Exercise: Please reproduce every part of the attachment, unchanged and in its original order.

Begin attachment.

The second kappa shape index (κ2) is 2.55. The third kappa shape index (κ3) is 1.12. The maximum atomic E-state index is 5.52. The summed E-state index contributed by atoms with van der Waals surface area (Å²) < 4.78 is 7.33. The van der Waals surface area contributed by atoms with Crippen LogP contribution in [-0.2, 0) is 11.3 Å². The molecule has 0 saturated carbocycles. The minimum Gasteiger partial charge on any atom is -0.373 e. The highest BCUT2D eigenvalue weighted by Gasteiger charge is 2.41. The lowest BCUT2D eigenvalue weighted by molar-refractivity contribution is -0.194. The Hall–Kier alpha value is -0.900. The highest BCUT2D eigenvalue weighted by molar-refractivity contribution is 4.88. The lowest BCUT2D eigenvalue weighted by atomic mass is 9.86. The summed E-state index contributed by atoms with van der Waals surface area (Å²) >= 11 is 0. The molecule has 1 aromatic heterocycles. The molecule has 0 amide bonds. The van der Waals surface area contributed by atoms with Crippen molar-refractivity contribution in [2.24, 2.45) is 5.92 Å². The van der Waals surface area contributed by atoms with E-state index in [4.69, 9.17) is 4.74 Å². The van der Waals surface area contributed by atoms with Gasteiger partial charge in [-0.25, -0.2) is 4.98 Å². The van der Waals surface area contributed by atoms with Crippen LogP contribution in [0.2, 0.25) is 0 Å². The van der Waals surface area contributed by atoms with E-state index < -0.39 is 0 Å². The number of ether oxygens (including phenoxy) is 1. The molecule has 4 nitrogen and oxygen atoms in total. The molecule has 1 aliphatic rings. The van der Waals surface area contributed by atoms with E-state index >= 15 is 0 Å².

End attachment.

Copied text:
The second kappa shape index (κ2) is 2.55. The third kappa shape index (κ3) is 1.12. The maximum atomic E-state index is 5.52. The summed E-state index contributed by atoms with van der Waals surface area (Å²) < 4.78 is 7.33. The van der Waals surface area contributed by atoms with Crippen LogP contribution in [-0.2, 0) is 11.3 Å². The molecule has 0 saturated carbocycles. The minimum Gasteiger partial charge on any atom is -0.373 e. The highest BCUT2D eigenvalue weighted by Gasteiger charge is 2.41. The lowest BCUT2D eigenvalue weighted by molar-refractivity contribution is -0.194. The Hall–Kier alpha value is -0.900. The highest BCUT2D eigenvalue weighted by molar-refractivity contribution is 4.88. The lowest BCUT2D eigenvalue weighted by atomic mass is 9.86. The summed E-state index contributed by atoms with van der Waals surface area (Å²) >= 11 is 0. The molecule has 1 aromatic heterocycles. The molecule has 0 amide bonds. The van der Waals surface area contributed by atoms with Crippen molar-refractivity contribution in [2.24, 2.45) is 5.92 Å². The van der Waals surface area contributed by atoms with E-state index in [4.69, 9.17) is 4.74 Å². The van der Waals surface area contributed by atoms with Gasteiger partial charge in [-0.25, -0.2) is 4.98 Å². The van der Waals surface area contributed by atoms with Crippen LogP contribution in [0.2, 0.25) is 0 Å². The van der Waals surface area contributed by atoms with E-state index < -0.39 is 0 Å². The number of ether oxygens (including phenoxy) is 1. The molecule has 4 nitrogen and oxygen atoms in total. The molecule has 1 aliphatic rings. The van der Waals surface area contributed by atoms with E-state index >= 15 is 0 Å².